My education continued after coming to Canada in 1965 to teach economics. I began to understand Marx by offering a course in Marxian economics (which I then taught for over 30 years) and, at the same time, I continued political activity, focusing upon workers control (influenced much by the Institute for Workers Control in the U.K.) and community organising—both outside and through involvement in a left faction of the New Democratic Party of British Columbia. (In 1974-5, I served as policy chair of the party, which had become the provincial government in 1972.) I slowly became conscious, though, of a dichotomy in these two parts of my life. In political activity (particularly, community organising), I could see how people grew in the process of struggling (often for immediate local reforms that meant much to them—like fighting a school closure or local rezoning or traffic patterns in their neighbourhoods) and how that opened them up to make links to larger issues. On the other hand, there was Marx’s analysis of capital—his demonstration that capital is the result of the exploitation of workers and that so much of what we observe is not accidental or unrelated but is, rather, inherent in the nature of capital.
Two apparently different worlds—a world of theory and a world of struggle. Of course, with the weapon provided by Marx’s analysis, one could approach people engaged in struggle to try to move them to an understanding of how capital was the barrier to their goals. But, why was the process by which people struggle missing in Marx’s Capital? Sure, there was his discussion of the struggle over the workday but there wasn’t even an examination of the wage struggle! And what about the transformation of people in the course of struggle? Didn’t that belong in Capital if it was a study of capitalism?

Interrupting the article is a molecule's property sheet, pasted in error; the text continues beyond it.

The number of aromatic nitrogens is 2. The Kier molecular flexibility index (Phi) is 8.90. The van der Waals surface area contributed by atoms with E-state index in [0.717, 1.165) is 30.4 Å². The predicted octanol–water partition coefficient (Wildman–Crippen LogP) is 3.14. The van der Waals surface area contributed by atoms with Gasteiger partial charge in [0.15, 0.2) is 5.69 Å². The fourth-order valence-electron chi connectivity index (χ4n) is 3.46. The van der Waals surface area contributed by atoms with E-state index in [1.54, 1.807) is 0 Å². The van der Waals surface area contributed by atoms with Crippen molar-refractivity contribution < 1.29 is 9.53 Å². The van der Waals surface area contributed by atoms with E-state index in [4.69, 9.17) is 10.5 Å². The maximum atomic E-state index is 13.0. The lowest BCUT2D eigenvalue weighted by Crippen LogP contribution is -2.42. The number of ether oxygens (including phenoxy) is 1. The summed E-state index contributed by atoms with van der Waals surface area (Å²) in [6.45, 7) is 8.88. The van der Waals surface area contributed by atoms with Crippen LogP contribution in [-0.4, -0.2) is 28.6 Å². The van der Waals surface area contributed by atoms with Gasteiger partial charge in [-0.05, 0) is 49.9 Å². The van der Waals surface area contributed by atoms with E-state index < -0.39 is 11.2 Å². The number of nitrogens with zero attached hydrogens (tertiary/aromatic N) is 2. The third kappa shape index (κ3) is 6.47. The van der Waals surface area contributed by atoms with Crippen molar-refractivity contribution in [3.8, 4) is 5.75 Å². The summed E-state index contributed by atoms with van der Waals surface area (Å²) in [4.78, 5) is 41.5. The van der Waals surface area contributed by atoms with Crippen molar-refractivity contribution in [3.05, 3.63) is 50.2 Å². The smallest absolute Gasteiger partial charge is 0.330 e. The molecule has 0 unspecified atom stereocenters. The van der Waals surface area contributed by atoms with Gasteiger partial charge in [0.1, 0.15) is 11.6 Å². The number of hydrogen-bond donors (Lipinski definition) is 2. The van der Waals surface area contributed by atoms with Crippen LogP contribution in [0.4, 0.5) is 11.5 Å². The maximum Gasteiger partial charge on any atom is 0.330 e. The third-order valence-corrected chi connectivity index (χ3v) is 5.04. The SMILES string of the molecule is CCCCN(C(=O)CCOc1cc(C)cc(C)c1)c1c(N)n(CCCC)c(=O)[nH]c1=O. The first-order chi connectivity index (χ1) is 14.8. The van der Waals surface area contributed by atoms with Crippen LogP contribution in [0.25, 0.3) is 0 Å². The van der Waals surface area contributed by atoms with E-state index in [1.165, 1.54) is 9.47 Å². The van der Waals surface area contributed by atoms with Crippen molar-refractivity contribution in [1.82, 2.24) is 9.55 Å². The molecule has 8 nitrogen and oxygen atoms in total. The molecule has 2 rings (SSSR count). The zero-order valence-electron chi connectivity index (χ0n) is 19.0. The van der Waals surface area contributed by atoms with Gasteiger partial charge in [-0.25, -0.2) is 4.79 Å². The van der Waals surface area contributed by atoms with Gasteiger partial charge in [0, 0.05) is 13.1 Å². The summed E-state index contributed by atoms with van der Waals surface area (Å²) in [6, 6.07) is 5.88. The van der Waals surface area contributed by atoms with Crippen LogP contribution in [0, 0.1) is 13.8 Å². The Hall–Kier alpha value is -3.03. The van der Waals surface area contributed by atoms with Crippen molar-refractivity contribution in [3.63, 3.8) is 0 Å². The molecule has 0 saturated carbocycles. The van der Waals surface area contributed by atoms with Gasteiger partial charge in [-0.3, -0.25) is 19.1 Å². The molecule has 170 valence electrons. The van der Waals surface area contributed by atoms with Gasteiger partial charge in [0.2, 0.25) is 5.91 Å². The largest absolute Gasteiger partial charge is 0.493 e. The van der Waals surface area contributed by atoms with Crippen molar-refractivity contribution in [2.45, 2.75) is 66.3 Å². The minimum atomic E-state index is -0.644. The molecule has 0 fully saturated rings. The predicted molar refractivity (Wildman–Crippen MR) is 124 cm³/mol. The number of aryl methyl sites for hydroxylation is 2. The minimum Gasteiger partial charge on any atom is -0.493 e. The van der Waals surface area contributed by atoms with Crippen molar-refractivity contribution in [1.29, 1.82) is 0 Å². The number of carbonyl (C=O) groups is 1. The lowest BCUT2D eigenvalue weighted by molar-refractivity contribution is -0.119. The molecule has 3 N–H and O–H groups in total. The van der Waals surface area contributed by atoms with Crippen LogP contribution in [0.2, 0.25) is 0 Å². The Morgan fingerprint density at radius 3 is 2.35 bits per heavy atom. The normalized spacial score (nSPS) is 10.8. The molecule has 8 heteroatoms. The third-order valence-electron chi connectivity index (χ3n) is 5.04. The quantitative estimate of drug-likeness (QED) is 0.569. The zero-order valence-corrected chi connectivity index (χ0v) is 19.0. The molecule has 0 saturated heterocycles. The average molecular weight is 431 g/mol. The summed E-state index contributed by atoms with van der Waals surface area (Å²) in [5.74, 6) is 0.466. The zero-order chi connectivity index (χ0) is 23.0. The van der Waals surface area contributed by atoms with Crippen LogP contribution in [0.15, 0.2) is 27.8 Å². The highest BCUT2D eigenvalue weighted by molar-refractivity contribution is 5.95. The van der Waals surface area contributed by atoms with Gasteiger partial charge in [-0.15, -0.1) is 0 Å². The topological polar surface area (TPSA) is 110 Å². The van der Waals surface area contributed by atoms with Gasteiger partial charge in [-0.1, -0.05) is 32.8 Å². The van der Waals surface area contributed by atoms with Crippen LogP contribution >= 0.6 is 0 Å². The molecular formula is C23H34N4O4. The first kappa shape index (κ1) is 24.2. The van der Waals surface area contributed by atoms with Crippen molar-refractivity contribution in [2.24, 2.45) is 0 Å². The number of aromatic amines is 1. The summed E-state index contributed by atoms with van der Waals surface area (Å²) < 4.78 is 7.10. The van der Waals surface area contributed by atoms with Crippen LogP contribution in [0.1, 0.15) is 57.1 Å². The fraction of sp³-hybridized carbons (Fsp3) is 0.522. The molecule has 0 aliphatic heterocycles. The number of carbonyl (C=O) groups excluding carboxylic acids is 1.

I began to find my answers once Marx’s Grundrisse became available in English. There, it became clear how much Marx focused upon needs, how he explicitly put aside critical questions (like changes in needs) for his planned book on Wage-Labour and how Capital was only part of Marx’s theoretical project. From that point on, I began to write articles about Marx’s theory of needs, the missing book on wage-labour and the silences of Capital. Theoretically, what drove me forward was Marx’s assumption of a constant standard of necessity (in a given period, in a given country) in Capital—the assumption that Marx repeatedly said would be removed in the book on Wage-Labour. What, I asked, if we relax that assumption as Marx intended? And, the more that I explored the implications of the missing book, the more that I concluded that there was not merely an absence and silence in Capital but also a deficiency. Very simply, we need to understand Marx’s Capital (and especially his method of deduction) in order to go beyond it to demonstrate that all those questions missing from Capital belong in the world of theory and are part of Marx’s theoretical project.